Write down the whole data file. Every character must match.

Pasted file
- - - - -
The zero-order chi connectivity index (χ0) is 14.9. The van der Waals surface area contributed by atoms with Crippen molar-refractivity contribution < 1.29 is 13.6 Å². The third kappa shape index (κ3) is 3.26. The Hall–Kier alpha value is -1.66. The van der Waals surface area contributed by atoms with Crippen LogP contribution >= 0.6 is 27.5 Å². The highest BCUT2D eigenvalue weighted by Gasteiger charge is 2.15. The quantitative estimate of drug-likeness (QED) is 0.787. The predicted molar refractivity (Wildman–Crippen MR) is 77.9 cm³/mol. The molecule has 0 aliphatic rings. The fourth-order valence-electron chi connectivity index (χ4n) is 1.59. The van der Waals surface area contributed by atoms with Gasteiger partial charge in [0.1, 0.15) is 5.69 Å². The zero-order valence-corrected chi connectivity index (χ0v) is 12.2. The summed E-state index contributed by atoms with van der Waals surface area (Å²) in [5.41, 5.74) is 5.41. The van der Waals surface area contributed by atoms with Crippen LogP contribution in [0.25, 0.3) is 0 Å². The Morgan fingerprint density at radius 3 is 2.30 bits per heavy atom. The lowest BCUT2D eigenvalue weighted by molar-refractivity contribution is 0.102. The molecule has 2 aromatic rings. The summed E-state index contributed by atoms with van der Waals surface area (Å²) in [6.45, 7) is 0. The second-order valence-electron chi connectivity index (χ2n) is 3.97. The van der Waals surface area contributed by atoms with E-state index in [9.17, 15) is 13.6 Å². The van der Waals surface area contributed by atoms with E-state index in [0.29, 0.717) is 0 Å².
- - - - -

The zero-order chi connectivity index (χ0) is 14.9. The van der Waals surface area contributed by atoms with Crippen molar-refractivity contribution < 1.29 is 13.6 Å². The third kappa shape index (κ3) is 3.26. The Hall–Kier alpha value is -1.66. The van der Waals surface area contributed by atoms with Crippen LogP contribution >= 0.6 is 27.5 Å². The highest BCUT2D eigenvalue weighted by Gasteiger charge is 2.15. The quantitative estimate of drug-likeness (QED) is 0.787. The predicted molar refractivity (Wildman–Crippen MR) is 77.9 cm³/mol. The molecule has 0 aliphatic rings. The fourth-order valence-electron chi connectivity index (χ4n) is 1.59. The van der Waals surface area contributed by atoms with Gasteiger partial charge in [0.1, 0.15) is 5.69 Å². The zero-order valence-corrected chi connectivity index (χ0v) is 12.2. The summed E-state index contributed by atoms with van der Waals surface area (Å²) in [5.41, 5.74) is 5.41. The van der Waals surface area contributed by atoms with Crippen LogP contribution in [0.25, 0.3) is 0 Å². The Morgan fingerprint density at radius 3 is 2.30 bits per heavy atom. The lowest BCUT2D eigenvalue weighted by molar-refractivity contribution is 0.102. The molecule has 2 aromatic rings. The summed E-state index contributed by atoms with van der Waals surface area (Å²) in [6.45, 7) is 0. The second-order valence-electron chi connectivity index (χ2n) is 3.97. The van der Waals surface area contributed by atoms with E-state index in [9.17, 15) is 13.6 Å². The van der Waals surface area contributed by atoms with E-state index in [0.29, 0.717) is 0 Å².